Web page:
Team Led by ECE’s Siami Awarded $1.1M by NSF for Multi-System Modeling Framework
ECE/EAI Assistant Professor Milad Siami is leading a multi-university $1.1M grant from the National Science Foundation, in collaboration with ECE Dennis Picard Trustee Professor Mario Sznaier and Assistant Professor S. Farokh Atashzar from the NYU Tandon School of Engineering, for “Modeling and Control of Non-Passive Networks with Distributed Time-Delays: Application in Epidemic Control.” Motivated by the ongoing COVID-19 pandemic, this project seeks to develop an end-to-end framework for synthesizing robust, data-driven control laws for complex interconnected systems subject to uncertain time delays.
Milad Siami, assistant professor, electrical and computer engineering (ECE), is leading a multi-university team in the creation of a comprehensive framework that could help model and predict complex interconnected systems—such as the continued spread of the ongoing COVID-19 pandemic.
The team was awarded a $1.1 million grant from the National Science Foundation (NSF) to develop an end-to-end framework for synthesizing robust, data-driven control laws for complex interconnected systems subject to uncertain time delays.
“With the spread of COVID, we’re dealing with a large-scale network and many different time delays, including the time it takes to detect, the time to make other people sick, and the time to recover,” says Siami. “These effects lead to ‘reflective’ spreading waves, resulting in multiple phases of infection spread that are both hard to predict and control.”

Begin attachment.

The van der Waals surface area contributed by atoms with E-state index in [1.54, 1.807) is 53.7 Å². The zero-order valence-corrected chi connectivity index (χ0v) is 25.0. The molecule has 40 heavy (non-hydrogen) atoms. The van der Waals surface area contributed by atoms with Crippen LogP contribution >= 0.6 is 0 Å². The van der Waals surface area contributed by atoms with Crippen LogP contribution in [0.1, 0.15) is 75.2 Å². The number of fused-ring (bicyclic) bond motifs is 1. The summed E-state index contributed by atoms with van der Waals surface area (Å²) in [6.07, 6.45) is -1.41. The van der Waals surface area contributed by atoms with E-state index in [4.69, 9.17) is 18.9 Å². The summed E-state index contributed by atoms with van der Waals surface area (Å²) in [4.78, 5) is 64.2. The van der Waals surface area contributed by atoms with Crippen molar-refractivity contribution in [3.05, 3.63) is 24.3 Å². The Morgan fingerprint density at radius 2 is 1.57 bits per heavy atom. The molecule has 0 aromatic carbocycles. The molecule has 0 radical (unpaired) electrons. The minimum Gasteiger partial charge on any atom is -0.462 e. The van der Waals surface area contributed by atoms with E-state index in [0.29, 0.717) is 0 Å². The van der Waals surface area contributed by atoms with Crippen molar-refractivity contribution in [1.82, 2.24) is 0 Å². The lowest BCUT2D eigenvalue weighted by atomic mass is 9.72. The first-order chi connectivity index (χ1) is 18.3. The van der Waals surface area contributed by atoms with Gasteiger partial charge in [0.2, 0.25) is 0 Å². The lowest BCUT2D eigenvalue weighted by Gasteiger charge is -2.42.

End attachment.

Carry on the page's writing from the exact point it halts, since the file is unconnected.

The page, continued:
The time element is what makes this team’s work different from other modeling and prediction methods. The project, titled “Modeling and Control of Non-Passive Networks with Distributed Time-Delays: Application in Epidemic Control,” seeks to provide accurate spatio-temporal predictions of the successive echoing waves of the spread between various population clusters.
While Siami’s expertise is in modeling and control of networks, the team also includes collaborators Mario Sznaier, Dennis Picard Trustee Professor, ECE, who works with systems identification and semi algebraic optimization; Peter Boynton, CEO of the George J. Kostas Research Institute for Homeland Security at Northeastern, with expertise in emergency management and bridging research and practice; and S. Farokh Atashzar from the NYU Tandon School of Engineering.
The end goal of the framework is to help individuals and stakeholders prepare for new strains and waves of COVID using the resources available to them, such as masks or vaccines, while also finding the right timing to balance the tradeoff in terms of cost and frustration. If predictions are presented accurately and at the right time, the team’s model could mitigate the spread of the disease for years to come.
“Because there are so many types of data and parameters that all contribute to the spread of COVID, we can use less data,” says Siami. “Our framework is intended to use a scalable algorithm to be able to make predictions wisely and using less information, while still offering robust and trustworthy results.”
Once developed, the framework could also be used for many other multi-system, dynamically connected problems, from the spread of other airborne illnesses to the use of new technology or the distribution of less-than-credible news stories.
Abstract Source: NSF